I absolutely loved Mounteforte D. Hamsalami’s Career Retrospective – it was a perfectly weighted chunk of (occasionally crude) silliness that absolutely hit the spot, with production values that far outclassed the room in which they were presented. I can only hope that this extraordinary character presents more of his incredible life at a later date.

[2015143] Gary Portenza: Apologies in Advance

[2015143] Gary Portenza: Apologies in Advance

Dr. Professor Neal Portenza @ Tuxedo Cat – Rivers Studio

9:45pm, Tue 10 Mar 2015

A pleasing crowd had turned up for this, the opening night of Apologies in Advance; as we enter the Rivers Studio, Gary Portenza (yet another of Josh Ladgrove’s family of Portenza characters) is onstage with a guitar. “Do you like Pink Floyd?” he asked, his tight thin-lipped smile seething resentment. “You don’t now.”

With the door closed, Gary put the guitar away and announced that his twin brother, Neal, was dead. Those words were accompanied with the closest thing to “joy” that Gary expressed all night; he revels in being a darker, more malicious character. We were to be present for Neal’s funeral; Gary was going to be conducting it.

So we’re treated to a collection of Neal’s life highlights, including readings from some of his failed scripts. There’s snarky asides from Gary to his tech, Nathan. There’s even snarkier glares and taunts from Gary to the crowd, with the ever-present threat that he may engage the audience in a more significant manner. And there’s plenty of complaints about the blood left on the stage floor by Zoe Coombs Marr (leading to an impromptu mopping).

And, just when you think you’re safe, Ladgrove rolls his eyes back in his head to become a genuinely unsettling Psychopathic Gary, all bile and venom.

Oh, and I think that there was an inexplicable human-sized cockroach that wandered through the room. My memory may be failing me, though.

Being opening night, it was a rough-as-guts performance: readings fluffed, lighting cues missed (leading to more death glares from Gary to Nathan). But Gary Portenza leaves you in no doubt of the intent of the show. Where his brother Neal may lure the unsuspecting punter in and then surprise – and perhaps even alarm – them with the extent of their expected interaction, Gary is clearly there to unsettle and scare: I was never really sure where he was going. And it’s genuinely nerve-wracking fun.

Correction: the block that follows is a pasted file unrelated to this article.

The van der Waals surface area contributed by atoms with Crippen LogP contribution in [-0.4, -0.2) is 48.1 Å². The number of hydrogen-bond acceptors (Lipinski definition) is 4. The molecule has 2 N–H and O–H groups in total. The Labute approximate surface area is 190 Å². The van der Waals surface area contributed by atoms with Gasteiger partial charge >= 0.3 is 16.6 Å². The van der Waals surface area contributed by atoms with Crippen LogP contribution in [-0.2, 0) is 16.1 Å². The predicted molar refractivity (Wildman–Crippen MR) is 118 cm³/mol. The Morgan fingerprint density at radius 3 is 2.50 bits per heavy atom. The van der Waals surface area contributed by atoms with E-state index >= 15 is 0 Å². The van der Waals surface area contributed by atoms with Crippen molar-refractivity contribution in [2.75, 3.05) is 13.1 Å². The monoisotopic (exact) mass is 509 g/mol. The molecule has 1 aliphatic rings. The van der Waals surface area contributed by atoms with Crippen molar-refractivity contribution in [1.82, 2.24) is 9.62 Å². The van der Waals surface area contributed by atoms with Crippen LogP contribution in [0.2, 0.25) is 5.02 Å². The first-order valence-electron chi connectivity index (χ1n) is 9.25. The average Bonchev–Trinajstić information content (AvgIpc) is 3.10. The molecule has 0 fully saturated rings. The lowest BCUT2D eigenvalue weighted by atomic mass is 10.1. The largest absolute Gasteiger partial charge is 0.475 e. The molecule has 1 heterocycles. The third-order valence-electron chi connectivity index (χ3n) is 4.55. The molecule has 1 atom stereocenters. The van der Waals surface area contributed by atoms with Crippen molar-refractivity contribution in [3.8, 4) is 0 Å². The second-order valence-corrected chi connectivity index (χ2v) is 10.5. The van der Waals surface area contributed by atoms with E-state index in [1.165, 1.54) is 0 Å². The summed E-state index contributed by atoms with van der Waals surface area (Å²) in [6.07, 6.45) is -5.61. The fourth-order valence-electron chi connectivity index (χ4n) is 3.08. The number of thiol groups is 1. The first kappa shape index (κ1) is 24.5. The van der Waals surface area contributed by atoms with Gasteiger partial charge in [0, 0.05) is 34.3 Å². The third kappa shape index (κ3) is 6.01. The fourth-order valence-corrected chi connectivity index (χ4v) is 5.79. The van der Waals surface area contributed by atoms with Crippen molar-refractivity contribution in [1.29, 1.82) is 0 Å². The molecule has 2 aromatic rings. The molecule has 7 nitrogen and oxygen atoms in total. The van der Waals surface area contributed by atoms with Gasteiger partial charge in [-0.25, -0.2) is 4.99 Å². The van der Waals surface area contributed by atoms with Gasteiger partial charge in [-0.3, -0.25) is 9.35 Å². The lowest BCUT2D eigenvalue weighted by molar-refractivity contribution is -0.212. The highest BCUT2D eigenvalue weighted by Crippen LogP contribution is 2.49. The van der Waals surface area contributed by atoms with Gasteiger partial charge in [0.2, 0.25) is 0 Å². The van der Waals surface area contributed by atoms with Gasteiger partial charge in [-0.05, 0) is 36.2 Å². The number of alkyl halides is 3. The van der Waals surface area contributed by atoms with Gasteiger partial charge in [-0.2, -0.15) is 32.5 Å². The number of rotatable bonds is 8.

[2015142] RAW Comedy Winner 2007 Jonathan Schuster presents I Won RAW Comedy In 2007.

[2015142] RAW Comedy Winner 2007 Jonathan Schuster presents I Won RAW Comedy In 2007.

Jonathan Schuster @ Producers Cranny

8:45pm, Tue 10 Mar 2015

I knew nothing about Jonathan Schuster… but I love the title of this show. I love it so much that it made the “Must See” section of The Schedule. But alas, there was only four people in the audience this evening: myself, Alice Fraser, Sam Petersen (from Dave Warneke Dates The Entire Audience), and one other guy.

But Schuster – with a style that could only charitably be called “casual” – still managed to conjure so much laughter that the room felt full.

To say that Schuster is self-effacing would be quite the understatement; it’s like the only scrap of self-belief he has is that he can take the piss out of himself. There was one aside where he quizzed the audience (all four of us) about our favourite movies, but my responses – Betty Blue, then Grosse Pointe Blank – both drew blank looks from everyone else in the room. The first one I could understand, but GPB? That’s a stone-cold Cusack classic, you heathens.

The highlight of the show was, undoubtedly, the rambling autobiographical tale that described – in almost tortuous fashion – the events that resulted in Schuster tasting his own semen. It’s a decent story, but the manner in which Schuster teased it out was amazing.

I loved I Won RAW Comedy: Jonathan Schuster’s style is so relaxed that he might as well be sitting in the audience. In fact, I think he did sit with us for awhile. Apart from the fact that he barely mentioned the titular RAW Comedy competition, the only disappointment with this show is that there wasn’t a decent crowd: I’m certain Schuster didn’t make enough money to cover his room hire, and I can’t imagine that would encourage him back to Adelaide. And that’s a shame, because I’d love to see him again.

[2015141] Sarah Bennetto’s Funeral

[2015141] Sarah Bennetto’s Funeral

Sarah Bennetto @ Producers Warehouse

7:30pm, Tue 10 Mar 2015

I’d seen Sarah Bennetto as part of a line-up at several previous shows, but her solo shows were an unknown quantity to me… but a convenient run of shows sees her Funeral slotted in.

And Bennetto, charming and friendly and personable onstage, immediately connects with me via tales of growing up in Swan Hill… small country townsfolk tend to recognise these things. But then she presents the premise for the show: afraid of her mother’s influence on her funereal playlist, Bennetto has decided to oversee her own funeral… to make sure it’s done right.

Thus, she dons the personae of a nun, and proceeds to conduct her own funeral. Bennetto’s friends and loved ones are introduced, and there’s a few sketchy impersonations (Owen Wilson??!?) talking up her life’s achievements… but there’s also a few jokes at her own expense, too. There’s also some jibes at the low turnout for the show funeral, and I’m feeling OK about the show. I’m not hating it, anyway.